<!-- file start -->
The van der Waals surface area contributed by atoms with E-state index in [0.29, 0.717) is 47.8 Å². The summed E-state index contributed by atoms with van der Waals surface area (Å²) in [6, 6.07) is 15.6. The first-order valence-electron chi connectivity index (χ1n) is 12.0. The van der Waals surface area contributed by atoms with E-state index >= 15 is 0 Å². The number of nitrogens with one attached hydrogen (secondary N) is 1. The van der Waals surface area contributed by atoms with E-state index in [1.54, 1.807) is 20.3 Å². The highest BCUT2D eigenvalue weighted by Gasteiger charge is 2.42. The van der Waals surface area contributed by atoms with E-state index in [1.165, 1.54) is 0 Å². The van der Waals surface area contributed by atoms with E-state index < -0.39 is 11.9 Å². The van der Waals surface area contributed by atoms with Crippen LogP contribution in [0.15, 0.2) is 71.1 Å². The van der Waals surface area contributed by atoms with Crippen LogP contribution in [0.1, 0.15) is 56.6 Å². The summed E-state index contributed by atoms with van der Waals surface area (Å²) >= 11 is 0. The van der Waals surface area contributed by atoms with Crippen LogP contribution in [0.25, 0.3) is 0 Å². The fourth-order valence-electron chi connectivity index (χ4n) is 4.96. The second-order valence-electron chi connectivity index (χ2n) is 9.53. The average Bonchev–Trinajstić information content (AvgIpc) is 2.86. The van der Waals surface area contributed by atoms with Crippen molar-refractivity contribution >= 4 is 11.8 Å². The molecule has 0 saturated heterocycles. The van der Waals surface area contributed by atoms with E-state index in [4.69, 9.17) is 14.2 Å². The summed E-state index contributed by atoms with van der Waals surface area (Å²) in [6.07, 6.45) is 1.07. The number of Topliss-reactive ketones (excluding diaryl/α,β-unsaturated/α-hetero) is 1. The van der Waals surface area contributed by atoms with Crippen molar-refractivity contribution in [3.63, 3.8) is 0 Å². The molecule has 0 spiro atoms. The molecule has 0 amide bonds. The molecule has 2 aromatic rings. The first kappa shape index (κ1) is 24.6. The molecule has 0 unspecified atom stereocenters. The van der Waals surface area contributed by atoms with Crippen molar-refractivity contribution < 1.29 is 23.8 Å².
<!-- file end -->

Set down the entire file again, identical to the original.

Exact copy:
The van der Waals surface area contributed by atoms with E-state index in [0.29, 0.717) is 47.8 Å². The summed E-state index contributed by atoms with van der Waals surface area (Å²) in [6, 6.07) is 15.6. The first-order valence-electron chi connectivity index (χ1n) is 12.0. The van der Waals surface area contributed by atoms with E-state index >= 15 is 0 Å². The number of nitrogens with one attached hydrogen (secondary N) is 1. The van der Waals surface area contributed by atoms with E-state index in [1.54, 1.807) is 20.3 Å². The highest BCUT2D eigenvalue weighted by Gasteiger charge is 2.42. The van der Waals surface area contributed by atoms with E-state index in [1.165, 1.54) is 0 Å². The van der Waals surface area contributed by atoms with E-state index < -0.39 is 11.9 Å². The van der Waals surface area contributed by atoms with Crippen LogP contribution in [0.15, 0.2) is 71.1 Å². The van der Waals surface area contributed by atoms with Crippen LogP contribution in [0.1, 0.15) is 56.6 Å². The summed E-state index contributed by atoms with van der Waals surface area (Å²) >= 11 is 0. The van der Waals surface area contributed by atoms with Crippen LogP contribution in [0.25, 0.3) is 0 Å². The fourth-order valence-electron chi connectivity index (χ4n) is 4.96. The second-order valence-electron chi connectivity index (χ2n) is 9.53. The average Bonchev–Trinajstić information content (AvgIpc) is 2.86. The van der Waals surface area contributed by atoms with Crippen molar-refractivity contribution >= 4 is 11.8 Å². The molecule has 0 saturated heterocycles. The van der Waals surface area contributed by atoms with E-state index in [4.69, 9.17) is 14.2 Å². The summed E-state index contributed by atoms with van der Waals surface area (Å²) in [6.07, 6.45) is 1.07. The number of Topliss-reactive ketones (excluding diaryl/α,β-unsaturated/α-hetero) is 1. The van der Waals surface area contributed by atoms with Crippen molar-refractivity contribution in [3.63, 3.8) is 0 Å². The molecule has 0 spiro atoms. The molecule has 0 amide bonds. The molecule has 2 aromatic rings. The first kappa shape index (κ1) is 24.6. The molecule has 0 unspecified atom stereocenters. The van der Waals surface area contributed by atoms with Crippen molar-refractivity contribution < 1.29 is 23.8 Å².